Do you have clients who received COVID-19 stimulus checks and tucked them away for a rainy day? If they haven’t spent the money yet, your clients may be able to invest their checks in their businesses.
Read on for ideas on what you can advise your clients to do with their stimulus checks for business growth.
5 Business investment ideas for unused stimulus checks
Since the beginning of the coronavirus pandemic, the government has sent out a few rounds of stimulus checks. Here’s a breakdown of the COVID-19 legislation and stimulus check amounts:
- CARES Act: $1,200/person maximum
- Consolidated Appropriations Act: $600/person maximum
- American Rescue Plan: $1,400/person maximum
Not all taxpayers received checks each round, as they were based on an individual’s adjusted gross income. And, not all taxpayers received the full check amount, as they were phased out after a certain threshold.
Maybe your client received one or more of these Economic Impact Payment rounds. And, maybe they set aside the funds in a savings account. That’s who these business growth ideas are for.
So if your client is unsure of how to use their stimulus check(s), here are a few ideas for business growth
1. Pay down business debt
Chances are, your client has some sort of business debt, like a loan, a line of credit, or an unpaid bill. And if they do, they might consider using their stimulus check to pay off said debt.
Who wouldn’t want to cut down on accruing interest, penalties, and late fees?
According to one study by the Bureau of Labor Statistics, 59% of stimulus check recipients said they’d use most of the money to pay for expenses. And, 13% said they’d use the majority of the funds to pay off a debt.
Go over your client’s accounts payable aging report with them to see if they have any outstanding invoices. You can offer guidance on which bills they should focus on first to reduce late fees and maintain strong relationships with vendors (maybe your client even has an unpaid bill from you!).
If your client is caught up on bills, they can use this opportunity to make business loan or credit payments in advance. And if possible, they could even wipe out a loan with their stimulus money.
2. Invest in new business equipment
Is it time for your client to invest in better equipment, tools, and/or supplies? If a client has been putting off a new (but necessary) purchase, now might be the time.
Examples of new equipment, tools, and supplies that could help your client grow their business include:
- Copy machines
- Machinery (e.g., forklifts)
- Accounting software
- Personal protective equipment (PPE)
- Payroll software
Investing in better-operating equipment could help a client grow their business. New equipment and tools could mean streamlined processes, reduced errors, top-notch results, and improved customer relationships.
Not to mention, these types of investments could help your clients reduce spend over time. To help your clients compare costs between a current and new asset, consider going over life cycle costing with them.
3. Increase marketing spend
Marketing generates sales. Sales lead to growth. If your client wants to grow their business, they may decide to increase their marketing spend.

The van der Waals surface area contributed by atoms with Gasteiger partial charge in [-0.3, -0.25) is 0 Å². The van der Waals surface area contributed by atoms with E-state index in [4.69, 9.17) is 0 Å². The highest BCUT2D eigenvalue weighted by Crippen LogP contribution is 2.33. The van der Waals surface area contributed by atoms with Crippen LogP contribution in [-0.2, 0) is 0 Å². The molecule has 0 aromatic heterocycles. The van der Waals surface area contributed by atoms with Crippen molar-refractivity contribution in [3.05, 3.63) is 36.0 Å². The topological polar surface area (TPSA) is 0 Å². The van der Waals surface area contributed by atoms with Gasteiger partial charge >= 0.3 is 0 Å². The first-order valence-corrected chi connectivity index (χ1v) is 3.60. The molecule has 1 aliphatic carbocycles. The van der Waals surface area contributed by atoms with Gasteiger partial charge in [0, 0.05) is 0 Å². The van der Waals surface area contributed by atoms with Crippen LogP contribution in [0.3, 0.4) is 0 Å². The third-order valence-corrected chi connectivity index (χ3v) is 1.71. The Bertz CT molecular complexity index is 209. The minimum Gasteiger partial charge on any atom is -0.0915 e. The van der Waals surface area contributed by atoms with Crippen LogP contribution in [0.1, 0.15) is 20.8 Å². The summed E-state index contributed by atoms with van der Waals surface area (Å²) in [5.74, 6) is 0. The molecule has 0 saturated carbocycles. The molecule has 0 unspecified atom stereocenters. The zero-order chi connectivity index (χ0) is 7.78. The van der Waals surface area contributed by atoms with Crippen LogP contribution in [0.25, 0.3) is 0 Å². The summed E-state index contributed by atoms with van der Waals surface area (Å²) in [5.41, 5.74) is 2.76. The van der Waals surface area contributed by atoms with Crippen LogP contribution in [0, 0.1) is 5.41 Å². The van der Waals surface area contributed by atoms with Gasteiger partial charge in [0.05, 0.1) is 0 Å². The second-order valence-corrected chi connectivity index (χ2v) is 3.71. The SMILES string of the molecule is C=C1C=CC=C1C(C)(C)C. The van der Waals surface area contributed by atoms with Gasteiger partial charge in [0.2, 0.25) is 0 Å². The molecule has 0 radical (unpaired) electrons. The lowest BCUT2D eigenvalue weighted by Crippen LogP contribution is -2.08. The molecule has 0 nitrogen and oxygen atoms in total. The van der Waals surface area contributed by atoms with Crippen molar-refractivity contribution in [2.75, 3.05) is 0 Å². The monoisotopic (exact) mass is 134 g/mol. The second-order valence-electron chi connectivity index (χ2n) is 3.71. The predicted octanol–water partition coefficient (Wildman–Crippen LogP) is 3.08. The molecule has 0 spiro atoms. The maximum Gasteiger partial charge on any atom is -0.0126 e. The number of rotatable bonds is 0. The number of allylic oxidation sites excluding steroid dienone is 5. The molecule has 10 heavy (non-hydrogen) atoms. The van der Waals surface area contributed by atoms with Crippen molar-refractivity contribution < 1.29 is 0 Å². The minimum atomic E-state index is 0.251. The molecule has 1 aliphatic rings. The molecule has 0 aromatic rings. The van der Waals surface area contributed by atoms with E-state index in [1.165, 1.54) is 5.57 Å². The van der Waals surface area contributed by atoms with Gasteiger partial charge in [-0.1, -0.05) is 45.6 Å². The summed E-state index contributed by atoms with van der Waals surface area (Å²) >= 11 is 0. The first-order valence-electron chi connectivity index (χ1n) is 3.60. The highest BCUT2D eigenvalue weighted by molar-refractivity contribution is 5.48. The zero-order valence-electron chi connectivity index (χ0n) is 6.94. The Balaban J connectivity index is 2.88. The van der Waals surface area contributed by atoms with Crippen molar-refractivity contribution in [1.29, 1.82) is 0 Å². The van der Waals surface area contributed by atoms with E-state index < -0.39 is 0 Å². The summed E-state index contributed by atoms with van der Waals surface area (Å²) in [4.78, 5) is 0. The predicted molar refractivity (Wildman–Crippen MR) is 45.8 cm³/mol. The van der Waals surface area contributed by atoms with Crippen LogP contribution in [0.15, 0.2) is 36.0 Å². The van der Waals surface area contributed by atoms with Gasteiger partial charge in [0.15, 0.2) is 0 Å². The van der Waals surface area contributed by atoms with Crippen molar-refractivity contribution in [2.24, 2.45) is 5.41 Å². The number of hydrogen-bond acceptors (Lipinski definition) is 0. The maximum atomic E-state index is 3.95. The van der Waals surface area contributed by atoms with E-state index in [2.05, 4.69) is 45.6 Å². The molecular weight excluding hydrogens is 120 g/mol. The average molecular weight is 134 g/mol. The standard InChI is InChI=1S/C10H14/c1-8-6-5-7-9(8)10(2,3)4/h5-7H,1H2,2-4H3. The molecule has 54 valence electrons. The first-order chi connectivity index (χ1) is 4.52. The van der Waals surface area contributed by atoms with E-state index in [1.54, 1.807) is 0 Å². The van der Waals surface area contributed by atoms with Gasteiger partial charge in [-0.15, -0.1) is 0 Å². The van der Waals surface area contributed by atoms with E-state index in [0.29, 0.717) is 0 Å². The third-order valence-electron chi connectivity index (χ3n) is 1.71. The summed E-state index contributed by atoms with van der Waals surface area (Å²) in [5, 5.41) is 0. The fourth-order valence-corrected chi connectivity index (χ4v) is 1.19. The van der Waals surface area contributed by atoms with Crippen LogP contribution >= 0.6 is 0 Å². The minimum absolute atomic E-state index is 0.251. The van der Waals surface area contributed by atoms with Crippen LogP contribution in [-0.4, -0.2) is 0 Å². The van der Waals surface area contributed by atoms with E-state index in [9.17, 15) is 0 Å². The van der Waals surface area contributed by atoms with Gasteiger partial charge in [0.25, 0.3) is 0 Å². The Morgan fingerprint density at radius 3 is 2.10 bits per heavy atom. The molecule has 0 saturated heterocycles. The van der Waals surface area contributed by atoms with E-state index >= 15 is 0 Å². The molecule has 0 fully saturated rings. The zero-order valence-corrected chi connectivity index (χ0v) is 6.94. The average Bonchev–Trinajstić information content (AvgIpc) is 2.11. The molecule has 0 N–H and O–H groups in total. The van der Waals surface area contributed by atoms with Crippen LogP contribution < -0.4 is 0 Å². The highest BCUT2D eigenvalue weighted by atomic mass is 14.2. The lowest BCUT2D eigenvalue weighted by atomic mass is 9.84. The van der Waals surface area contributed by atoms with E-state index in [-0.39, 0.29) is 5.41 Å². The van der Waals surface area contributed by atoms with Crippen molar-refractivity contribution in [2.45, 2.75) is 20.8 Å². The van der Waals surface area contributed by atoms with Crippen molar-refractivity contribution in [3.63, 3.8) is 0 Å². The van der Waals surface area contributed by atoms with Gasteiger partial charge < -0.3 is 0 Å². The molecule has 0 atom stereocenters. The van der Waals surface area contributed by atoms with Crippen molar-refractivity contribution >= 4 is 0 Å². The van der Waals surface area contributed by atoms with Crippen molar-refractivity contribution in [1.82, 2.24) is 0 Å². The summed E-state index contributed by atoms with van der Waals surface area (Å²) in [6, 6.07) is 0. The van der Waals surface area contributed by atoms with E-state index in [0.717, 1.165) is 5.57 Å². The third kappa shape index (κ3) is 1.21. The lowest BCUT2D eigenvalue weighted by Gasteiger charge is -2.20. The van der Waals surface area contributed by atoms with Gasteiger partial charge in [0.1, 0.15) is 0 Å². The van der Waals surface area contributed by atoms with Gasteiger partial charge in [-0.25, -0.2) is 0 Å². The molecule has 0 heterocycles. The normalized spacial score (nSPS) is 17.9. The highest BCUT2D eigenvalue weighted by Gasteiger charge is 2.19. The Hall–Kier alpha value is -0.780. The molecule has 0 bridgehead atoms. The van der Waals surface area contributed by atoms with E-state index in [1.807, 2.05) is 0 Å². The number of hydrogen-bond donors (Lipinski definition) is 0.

Your client could put their stimulus check toward:
- Pay-per-click advertising
- Social media advertising
- Direct mail marketing
- Influencer marketing
- Refer-a-friend programs
- Loyalty programs
- Marketing tools (e.g., email marketing software, social media management software, etc.)
Remind your clients to track their return on investment (ROI) to see whether the increased spend is worth it or not.
4. Hire a contractor
Has your client been putting off certain key actions, like setting up a business website or fixing some electrical problems?
That untapped stimulus check could be your client’s ticket to hiring a contractor and getting some much-needed work done … especially if they don’t yet have a small business website up and running.
Like investing in new business equipment, tools, and supplies, investing in a contractor can help your client grow their business.
But before your client decides to hire someone as an independent contractor, remind them of how important correct classification is. Businesses that hire workers and misclassify them as contractors instead of employees could wind up with penalties, back taxes, and interest.
5. Take a business course
Last but not least, you could suggest your client invest in their business by investing in themselves. After all, knowledge is power.
Your client could grow their business by:
- Taking a business course
- Going through a rigorous training program
- Obtaining a business certificate (e.g., Certified Business Analysis Professional)
These types of learning opportunities help business owners improve their management skills, financial knowledge, marketing skills, and administrative knowledge.
Your client may also put their stimulus check towards employee training programs. By investing in their employees, your clients could also help grow their business by ensuring their team is continually improving their skills and knowledge.
Whether your client decides to enroll for themselves or their team, there are plenty to choose from. There are plenty of in-person and online training opportunities to choose from.